Not sure how to broach the subject? “One of the things that we encourage is that individuals start the conversation with their partner in a very non-confrontational way, talking about their hopes and dreams, what they want their future life to look like, or some of the fun things they really want to do together as a couple,” Auten said. Rather than focusing on how to pay off debt, for example, he said instead start by focusing on what the two of you want your life to look like in a year or three years and make a game plan for your debt from there.

If you and your partner aren’t married yet, Adams suggested considering it. While some in the LGBTQ community don’t feel the need to follow the traditional path of marriage, she said, it can be very beneficial from a financial planning perspective. Since marriage equality came into play, same-sex spouses can file taxes jointly, inherit each other’s money without paying estate taxes and receive their spouse’s Social Security, VA and pension benefits. These perks can be helpful for your family’s finances, Adams said.

Attack your debt

It’s hard to save for emergencies and invest in your future if you’re drowning in debt, so it’s key to get it under control. While the snowball and avalanche methods are common tactics to get out of debt, Auten said, he and Schneider don’t believe they’re the most effective.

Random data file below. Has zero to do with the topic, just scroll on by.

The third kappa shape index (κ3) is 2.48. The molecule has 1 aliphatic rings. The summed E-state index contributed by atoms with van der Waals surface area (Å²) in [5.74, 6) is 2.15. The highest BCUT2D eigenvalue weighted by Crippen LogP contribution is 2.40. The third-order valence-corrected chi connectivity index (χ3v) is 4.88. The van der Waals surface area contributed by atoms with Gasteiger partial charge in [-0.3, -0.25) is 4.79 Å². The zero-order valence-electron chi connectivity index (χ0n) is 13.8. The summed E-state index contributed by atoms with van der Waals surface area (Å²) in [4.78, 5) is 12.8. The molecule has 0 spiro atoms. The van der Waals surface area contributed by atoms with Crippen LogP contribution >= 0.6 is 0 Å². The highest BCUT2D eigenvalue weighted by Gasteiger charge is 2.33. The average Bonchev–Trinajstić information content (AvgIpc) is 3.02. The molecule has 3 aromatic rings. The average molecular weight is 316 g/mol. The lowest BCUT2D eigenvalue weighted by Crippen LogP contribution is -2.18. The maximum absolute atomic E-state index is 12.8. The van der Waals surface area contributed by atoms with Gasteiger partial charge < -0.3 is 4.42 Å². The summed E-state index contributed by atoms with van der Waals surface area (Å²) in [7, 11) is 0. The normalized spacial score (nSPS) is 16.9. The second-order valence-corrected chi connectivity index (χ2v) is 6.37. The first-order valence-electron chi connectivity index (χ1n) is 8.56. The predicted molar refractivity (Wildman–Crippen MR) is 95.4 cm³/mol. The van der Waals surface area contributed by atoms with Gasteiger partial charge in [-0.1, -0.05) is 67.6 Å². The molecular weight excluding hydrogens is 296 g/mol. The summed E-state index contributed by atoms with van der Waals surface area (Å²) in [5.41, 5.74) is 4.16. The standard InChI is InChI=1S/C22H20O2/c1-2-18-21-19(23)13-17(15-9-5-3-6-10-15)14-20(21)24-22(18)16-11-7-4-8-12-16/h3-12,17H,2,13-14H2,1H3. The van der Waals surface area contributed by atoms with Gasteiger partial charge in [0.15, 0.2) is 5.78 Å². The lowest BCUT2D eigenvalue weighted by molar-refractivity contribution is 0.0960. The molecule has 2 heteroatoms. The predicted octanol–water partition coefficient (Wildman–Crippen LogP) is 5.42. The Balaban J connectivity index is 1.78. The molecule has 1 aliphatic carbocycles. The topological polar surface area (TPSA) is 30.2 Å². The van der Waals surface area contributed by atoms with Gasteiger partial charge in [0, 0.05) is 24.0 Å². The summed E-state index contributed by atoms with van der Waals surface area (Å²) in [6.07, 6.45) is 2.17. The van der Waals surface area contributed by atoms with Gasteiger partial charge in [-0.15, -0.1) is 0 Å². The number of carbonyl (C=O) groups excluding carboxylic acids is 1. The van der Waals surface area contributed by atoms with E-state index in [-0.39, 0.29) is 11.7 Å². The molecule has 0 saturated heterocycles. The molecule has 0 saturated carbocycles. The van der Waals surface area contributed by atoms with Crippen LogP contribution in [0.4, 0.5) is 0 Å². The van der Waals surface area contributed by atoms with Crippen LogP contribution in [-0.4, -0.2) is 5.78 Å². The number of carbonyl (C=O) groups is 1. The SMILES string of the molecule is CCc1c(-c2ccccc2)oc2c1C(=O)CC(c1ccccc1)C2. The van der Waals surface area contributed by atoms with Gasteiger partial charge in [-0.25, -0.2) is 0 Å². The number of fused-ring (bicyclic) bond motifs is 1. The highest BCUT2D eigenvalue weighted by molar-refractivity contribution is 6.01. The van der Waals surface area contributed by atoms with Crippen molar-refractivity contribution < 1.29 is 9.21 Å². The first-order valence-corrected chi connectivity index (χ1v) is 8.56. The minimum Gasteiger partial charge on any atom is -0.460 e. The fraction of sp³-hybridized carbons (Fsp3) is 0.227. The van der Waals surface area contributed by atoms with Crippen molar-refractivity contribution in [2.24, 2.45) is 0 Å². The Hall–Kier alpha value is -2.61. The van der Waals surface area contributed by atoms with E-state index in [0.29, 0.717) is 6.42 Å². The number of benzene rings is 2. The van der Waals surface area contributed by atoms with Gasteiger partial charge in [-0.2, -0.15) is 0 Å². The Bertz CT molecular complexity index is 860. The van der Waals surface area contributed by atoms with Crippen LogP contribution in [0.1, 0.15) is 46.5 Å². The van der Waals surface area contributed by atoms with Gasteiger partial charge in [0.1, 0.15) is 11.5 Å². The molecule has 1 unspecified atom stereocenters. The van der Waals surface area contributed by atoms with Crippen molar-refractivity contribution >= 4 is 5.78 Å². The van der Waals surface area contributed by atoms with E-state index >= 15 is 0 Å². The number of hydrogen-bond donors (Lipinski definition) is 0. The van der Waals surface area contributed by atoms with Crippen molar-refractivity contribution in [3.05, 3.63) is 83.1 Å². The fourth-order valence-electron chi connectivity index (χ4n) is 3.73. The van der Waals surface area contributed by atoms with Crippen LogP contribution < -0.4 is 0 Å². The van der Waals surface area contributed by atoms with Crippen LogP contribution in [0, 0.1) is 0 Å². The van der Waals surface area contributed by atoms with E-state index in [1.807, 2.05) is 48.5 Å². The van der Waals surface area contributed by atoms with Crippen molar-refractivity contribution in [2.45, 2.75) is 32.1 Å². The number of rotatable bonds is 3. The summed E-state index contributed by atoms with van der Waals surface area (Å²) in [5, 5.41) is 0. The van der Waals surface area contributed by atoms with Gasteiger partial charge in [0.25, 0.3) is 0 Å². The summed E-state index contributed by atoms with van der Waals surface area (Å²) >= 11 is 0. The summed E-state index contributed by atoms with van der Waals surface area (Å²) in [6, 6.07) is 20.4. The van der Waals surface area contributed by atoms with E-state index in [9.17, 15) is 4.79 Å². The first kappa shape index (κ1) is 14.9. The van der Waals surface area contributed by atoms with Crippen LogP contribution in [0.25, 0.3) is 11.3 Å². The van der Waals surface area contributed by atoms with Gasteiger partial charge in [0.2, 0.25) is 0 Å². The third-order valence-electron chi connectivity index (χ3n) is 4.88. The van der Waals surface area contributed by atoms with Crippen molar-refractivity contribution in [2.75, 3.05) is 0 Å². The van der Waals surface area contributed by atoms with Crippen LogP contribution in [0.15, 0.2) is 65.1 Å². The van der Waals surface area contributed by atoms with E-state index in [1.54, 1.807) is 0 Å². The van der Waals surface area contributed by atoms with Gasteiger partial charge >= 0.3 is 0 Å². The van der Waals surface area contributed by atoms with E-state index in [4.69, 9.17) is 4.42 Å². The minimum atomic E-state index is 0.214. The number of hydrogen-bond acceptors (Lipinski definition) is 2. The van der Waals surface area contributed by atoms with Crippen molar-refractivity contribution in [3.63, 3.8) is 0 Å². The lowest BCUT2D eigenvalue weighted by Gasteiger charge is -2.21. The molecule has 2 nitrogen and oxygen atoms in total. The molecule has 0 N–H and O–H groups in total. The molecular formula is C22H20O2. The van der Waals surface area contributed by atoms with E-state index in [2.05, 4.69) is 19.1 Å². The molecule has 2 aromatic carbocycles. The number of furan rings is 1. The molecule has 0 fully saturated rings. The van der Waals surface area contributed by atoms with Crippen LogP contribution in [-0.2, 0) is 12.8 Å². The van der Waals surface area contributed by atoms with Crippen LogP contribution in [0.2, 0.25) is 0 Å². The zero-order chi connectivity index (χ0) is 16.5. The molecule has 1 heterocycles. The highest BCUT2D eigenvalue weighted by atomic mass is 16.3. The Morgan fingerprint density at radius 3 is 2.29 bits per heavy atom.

“Neither the avalanche or snowball focus on eliminating the biggest hurdle to your debt, especially when it comes to credit card debt, and that is eliminating or reducing the interest payments that you’re making,” Auten said. “Both of those methods are designed around either paying off the largest balance or the highest interest first.” However, Auten said when the pair had $51,000 in credit card debt, they realized they were paying $10,000 a year in interest alone. “We just knew that there was no short-term path to progress for us if we continued to pay that massive amount of interest,” he said.

Instead, they created their own method, “the debt lasso method,” which they said entails intelligently refinancing debt so you can pay off more of your principal balance. They encourage people to “lasso” all of their consumer debt into as few locations as possible. Ideally, you could consolidate your debt under one balance transfer credit card with 0% interest, which allows you to expedite your ability to pay off debt, he said.

Utilize free resources

If you’re feeling overwhelmed, there’s plenty of free help out there. Auten and Schneider recommended finding personal finance blogs and podcasts you can relate to — whether its theirs or one of the many others available — to start educating yourself and learning money best practices.